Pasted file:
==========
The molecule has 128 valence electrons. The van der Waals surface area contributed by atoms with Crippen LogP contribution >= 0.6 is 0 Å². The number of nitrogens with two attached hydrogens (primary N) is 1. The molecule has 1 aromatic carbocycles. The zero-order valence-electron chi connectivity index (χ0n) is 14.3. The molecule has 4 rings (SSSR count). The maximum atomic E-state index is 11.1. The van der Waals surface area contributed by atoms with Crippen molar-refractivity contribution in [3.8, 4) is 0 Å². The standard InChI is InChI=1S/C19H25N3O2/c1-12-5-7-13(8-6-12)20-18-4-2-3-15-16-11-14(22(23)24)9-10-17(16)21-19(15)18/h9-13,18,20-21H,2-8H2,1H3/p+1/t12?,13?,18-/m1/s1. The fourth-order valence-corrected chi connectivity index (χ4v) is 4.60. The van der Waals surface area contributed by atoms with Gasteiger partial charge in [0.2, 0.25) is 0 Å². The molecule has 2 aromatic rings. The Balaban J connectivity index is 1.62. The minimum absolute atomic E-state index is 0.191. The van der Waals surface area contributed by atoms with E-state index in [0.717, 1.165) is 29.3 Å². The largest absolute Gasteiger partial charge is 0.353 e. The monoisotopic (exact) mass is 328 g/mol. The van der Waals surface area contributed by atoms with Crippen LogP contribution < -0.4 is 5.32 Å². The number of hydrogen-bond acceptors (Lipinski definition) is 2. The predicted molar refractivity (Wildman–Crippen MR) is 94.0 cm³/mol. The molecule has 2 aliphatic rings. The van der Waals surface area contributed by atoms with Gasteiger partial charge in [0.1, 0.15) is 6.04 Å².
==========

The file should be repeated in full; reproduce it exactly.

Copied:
The molecule has 128 valence electrons. The van der Waals surface area contributed by atoms with Crippen LogP contribution >= 0.6 is 0 Å². The number of nitrogens with two attached hydrogens (primary N) is 1. The molecule has 1 aromatic carbocycles. The zero-order valence-electron chi connectivity index (χ0n) is 14.3. The molecule has 4 rings (SSSR count). The maximum atomic E-state index is 11.1. The van der Waals surface area contributed by atoms with Crippen molar-refractivity contribution in [3.8, 4) is 0 Å². The standard InChI is InChI=1S/C19H25N3O2/c1-12-5-7-13(8-6-12)20-18-4-2-3-15-16-11-14(22(23)24)9-10-17(16)21-19(15)18/h9-13,18,20-21H,2-8H2,1H3/p+1/t12?,13?,18-/m1/s1. The fourth-order valence-corrected chi connectivity index (χ4v) is 4.60. The van der Waals surface area contributed by atoms with Gasteiger partial charge in [0.2, 0.25) is 0 Å². The molecule has 2 aromatic rings. The Balaban J connectivity index is 1.62. The minimum absolute atomic E-state index is 0.191. The van der Waals surface area contributed by atoms with E-state index in [0.717, 1.165) is 29.3 Å². The largest absolute Gasteiger partial charge is 0.353 e. The monoisotopic (exact) mass is 328 g/mol. The van der Waals surface area contributed by atoms with Crippen LogP contribution < -0.4 is 5.32 Å². The number of hydrogen-bond acceptors (Lipinski definition) is 2. The predicted molar refractivity (Wildman–Crippen MR) is 94.0 cm³/mol. The molecule has 2 aliphatic rings. The van der Waals surface area contributed by atoms with Gasteiger partial charge in [0.1, 0.15) is 6.04 Å².